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WHAT IS IRR (INTERNAL RATE OF RETURN)?
One of the most common metrics used to gauge investment performance is the Internal Rate of Return (IRR). It is one of the first performance indicators you are likely to encounter when browsing real estate crowdfunding opportunities.
Typically expressed in a percent range (i.e. 12%-15%), the IRR is the annualized rate of earnings on an investment.
A less shrewd investor would be satisfied by following the general rule of thumb that the higher the IRR, the higher the return; the lower the IRR the lower the risk. But this is not always the case.
While there is no concrete definition tying asset class to IRR, the following IRR ranges can be generalized as follows.
- Core: 4% – 8% IRR
- Core Plus: 8%-12% IRR
- Value-Add: 12% – 16% IRR
- Opportunistic: 16+% IRR
What is a Good IRR and What is a Bad IRR?
There are several crucial factors to consider when evaluating what makes a “good” IRR for your own needs.
Interestingly, deals with the same profit to an investor can have varying IRRs because of when the deals’ cash flow is distributed. Take a look at Scenarios “A” through “E” below.
While all five scenarios have the same net profit of $15,000, the IRR values range from 13.94% to 26.22%. The scenarios with more cash flow distributed towards the beginning of the hold period (“D” and “E” above) will end up having higher IRRs. This is because of the “time value” of money. (To learn more about this, see our article on how to calculate IRR.)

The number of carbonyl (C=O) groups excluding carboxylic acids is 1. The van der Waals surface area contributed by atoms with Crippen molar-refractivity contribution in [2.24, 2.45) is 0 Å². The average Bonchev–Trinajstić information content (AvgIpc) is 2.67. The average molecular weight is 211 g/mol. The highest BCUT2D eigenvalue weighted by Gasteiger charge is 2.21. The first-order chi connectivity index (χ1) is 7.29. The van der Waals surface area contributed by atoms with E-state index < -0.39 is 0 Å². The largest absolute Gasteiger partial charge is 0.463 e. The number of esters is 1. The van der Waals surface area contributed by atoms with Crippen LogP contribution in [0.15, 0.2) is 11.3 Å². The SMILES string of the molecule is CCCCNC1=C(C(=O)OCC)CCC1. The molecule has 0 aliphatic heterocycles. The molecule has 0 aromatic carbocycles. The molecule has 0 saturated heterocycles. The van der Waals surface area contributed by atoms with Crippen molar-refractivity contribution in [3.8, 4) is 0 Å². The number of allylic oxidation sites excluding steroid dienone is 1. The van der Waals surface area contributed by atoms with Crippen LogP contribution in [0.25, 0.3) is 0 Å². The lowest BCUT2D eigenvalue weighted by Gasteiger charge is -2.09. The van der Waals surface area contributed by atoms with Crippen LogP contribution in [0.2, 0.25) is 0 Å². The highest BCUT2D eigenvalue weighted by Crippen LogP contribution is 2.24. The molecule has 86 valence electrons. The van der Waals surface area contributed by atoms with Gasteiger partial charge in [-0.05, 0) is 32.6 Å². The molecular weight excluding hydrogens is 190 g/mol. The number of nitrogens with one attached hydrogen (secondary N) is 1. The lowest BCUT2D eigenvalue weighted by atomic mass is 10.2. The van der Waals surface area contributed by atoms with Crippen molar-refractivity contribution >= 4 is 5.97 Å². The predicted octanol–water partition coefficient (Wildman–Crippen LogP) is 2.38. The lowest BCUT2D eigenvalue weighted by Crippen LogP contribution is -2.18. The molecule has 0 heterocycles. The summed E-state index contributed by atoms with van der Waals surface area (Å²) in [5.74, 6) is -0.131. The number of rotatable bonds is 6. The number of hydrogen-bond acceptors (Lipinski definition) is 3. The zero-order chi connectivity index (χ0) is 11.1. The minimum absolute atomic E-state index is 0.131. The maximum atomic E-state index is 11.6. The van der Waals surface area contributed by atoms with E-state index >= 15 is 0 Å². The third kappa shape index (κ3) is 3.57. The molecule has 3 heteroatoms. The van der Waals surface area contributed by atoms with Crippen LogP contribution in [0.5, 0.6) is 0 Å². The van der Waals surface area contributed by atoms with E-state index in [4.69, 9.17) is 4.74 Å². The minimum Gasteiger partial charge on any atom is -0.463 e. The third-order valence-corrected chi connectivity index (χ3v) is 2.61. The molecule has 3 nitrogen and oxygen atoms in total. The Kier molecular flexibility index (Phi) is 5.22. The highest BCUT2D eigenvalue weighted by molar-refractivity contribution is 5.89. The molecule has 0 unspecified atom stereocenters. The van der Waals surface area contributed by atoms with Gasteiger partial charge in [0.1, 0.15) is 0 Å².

Just as deals with the same profit to an investor can have different IRRs, deals with the same IRR can have wildly different profits. This is demonstrated by Scenarios “F” through “I” below.
So, which of these scenarios above is best for an investor? It really comes down to what the investor is looking to get out of the deal. Scenario “I” might have the lowest investor net profit, but the investor is getting the vast majority of their investment back in Year 1 and could put those funds to work somewhere else. On the contrary, scenario “A” is perfect for an investor who has no need for that money for a few years, and they are rewarded for their patience with a higher net profit.
So, what does this all mean for an investor looking to get involved with real estate through crowdfunding? The IRR is just one metric to examine when performing due diligence on a commercial real estate investment opportunity. Its calculation is a complex formula, which is explained in our article. When combined with other metrics — such as the Equity Multiple, in particular — the IRR can paint a much more accurate picture of how the investment is expected to perform.
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Real Estate Investment Returns Calculator assumptions:
- IRR and returns based on annual compounding
- Cash on cash distributions paid annually at end of each respective year